Addressing the digital divide: A Q&A with Mark Bole

May 30, 2021

In this article we interview Mark Bole, CEO of Quortus.  Mark discusses how the partnership between Quortus and the Utah Education and Telehealth Network (UETN) has helped address the digital divide across the state.

Addressing the digital divide...A Q&A with Mark Bole from Quortus

Mark please can you introduce yourself and your role at Quortus

I’m Mark Bole, CEO of Quortus since September 2018. I joined the company to focus on the commercial opportunities in the expanding private wireless and software based mobile network business.

I’ve accrued over 30 years of experience in the mobile and technology industries. Previously I’ve been the CEO of several successful start-ups involved in various sectors of the technology industry, including mobile core networks, mobile social media consumer services, digital marketing and intellectual property.

Please can you tell us about how Quortus and UETN are addressing the digital divide?

The shift from in-class teaching to remote attendance has really exacerbated the ‘digital divide’. Quortus and UETN’s strategic partnership is all about mitigating this problem and minimizing disruption to student’s education. Given that many students have been forced to study remotely, they’re now heavily reliant on their devices and on connectivity to attend virtual classes. But unfortunately, not all students will have the same device, and not all will benefit from the same levels of connectivity or quality of service, meaning individual learning experiences can be seriously hampered, further deepening the digital divide.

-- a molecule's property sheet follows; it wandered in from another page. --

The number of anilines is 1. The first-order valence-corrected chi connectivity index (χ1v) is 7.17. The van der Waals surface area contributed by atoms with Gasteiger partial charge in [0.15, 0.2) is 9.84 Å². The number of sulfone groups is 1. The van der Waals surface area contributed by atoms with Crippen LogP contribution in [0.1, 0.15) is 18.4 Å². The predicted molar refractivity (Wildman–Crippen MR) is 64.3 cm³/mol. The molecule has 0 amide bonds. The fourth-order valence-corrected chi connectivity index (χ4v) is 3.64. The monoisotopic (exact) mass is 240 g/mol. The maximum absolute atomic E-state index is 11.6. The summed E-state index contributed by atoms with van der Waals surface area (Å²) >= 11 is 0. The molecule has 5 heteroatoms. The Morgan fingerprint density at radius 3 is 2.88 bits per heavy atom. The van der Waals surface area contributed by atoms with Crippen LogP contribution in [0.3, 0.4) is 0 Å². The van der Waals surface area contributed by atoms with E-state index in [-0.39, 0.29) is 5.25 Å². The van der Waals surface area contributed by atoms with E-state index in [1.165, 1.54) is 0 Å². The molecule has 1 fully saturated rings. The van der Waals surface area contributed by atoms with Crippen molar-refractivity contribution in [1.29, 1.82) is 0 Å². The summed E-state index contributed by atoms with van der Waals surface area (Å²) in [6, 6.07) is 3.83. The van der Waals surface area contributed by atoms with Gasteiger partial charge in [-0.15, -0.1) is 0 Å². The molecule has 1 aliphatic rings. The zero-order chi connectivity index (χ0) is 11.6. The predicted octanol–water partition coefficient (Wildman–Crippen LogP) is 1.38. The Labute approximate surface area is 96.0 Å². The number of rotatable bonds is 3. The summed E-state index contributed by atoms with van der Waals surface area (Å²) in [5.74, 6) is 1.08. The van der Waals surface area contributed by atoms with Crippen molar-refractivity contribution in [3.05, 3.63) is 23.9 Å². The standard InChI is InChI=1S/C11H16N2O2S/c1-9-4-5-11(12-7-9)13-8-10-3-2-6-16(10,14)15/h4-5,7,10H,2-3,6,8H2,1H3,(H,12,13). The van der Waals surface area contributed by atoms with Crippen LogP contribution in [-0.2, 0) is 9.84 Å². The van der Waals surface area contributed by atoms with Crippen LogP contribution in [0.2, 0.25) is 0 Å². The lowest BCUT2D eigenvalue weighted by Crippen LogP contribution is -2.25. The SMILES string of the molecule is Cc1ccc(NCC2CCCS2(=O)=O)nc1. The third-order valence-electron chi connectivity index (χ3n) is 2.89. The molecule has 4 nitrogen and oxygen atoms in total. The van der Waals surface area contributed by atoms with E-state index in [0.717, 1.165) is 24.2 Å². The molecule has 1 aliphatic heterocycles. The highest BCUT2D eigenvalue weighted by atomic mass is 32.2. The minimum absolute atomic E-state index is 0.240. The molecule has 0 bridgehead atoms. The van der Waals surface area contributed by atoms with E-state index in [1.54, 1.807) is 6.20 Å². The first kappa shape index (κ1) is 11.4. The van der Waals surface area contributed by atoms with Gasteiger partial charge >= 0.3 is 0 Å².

The alternative to students relying on public network infrastructure, be it cellular or Wi-Fi, is Private LTE networks. Private LTE provides greater control to educational sites meaning that guarantees can be placed on coverage, capacity and quality of service and experience. What’s more, fewer access points than Wi-Fi means Private LTE networks are easier and cheaper to manage. Private LTE networks also have greater security benefits, a key requirement for educational facilities sharing files and data between sites, students and staff.

By providing UETN with this Private LTE network infrastructure, Quortus and TLC Communications are going beyond providing connectivity and are actually democratizing network access for the benefit of UETN’s students and staff, a key part of addressing the digital divide.

How do you think this implementation will help the educational community post COVID?

Well of course, COVID-19’s impact on life as we know it has been profound, but it has served as the catalyst for the education community to critically look at and re-assess its existing communications infrastructure and find ways to modernize it so that it becomes more ‘fit for purpose’.

To overcome the short-term challenges posed by the pandemic, K-12 communities and higher education colleges needed reliable, secure and high-quality connectivity. Actually, these are all elements that are essential for a modernized connected education experience anyway, so in this sense the benefits delivered by this implementation have set a new standard, or created the blueprint even, for how schools and colleges operate going forward.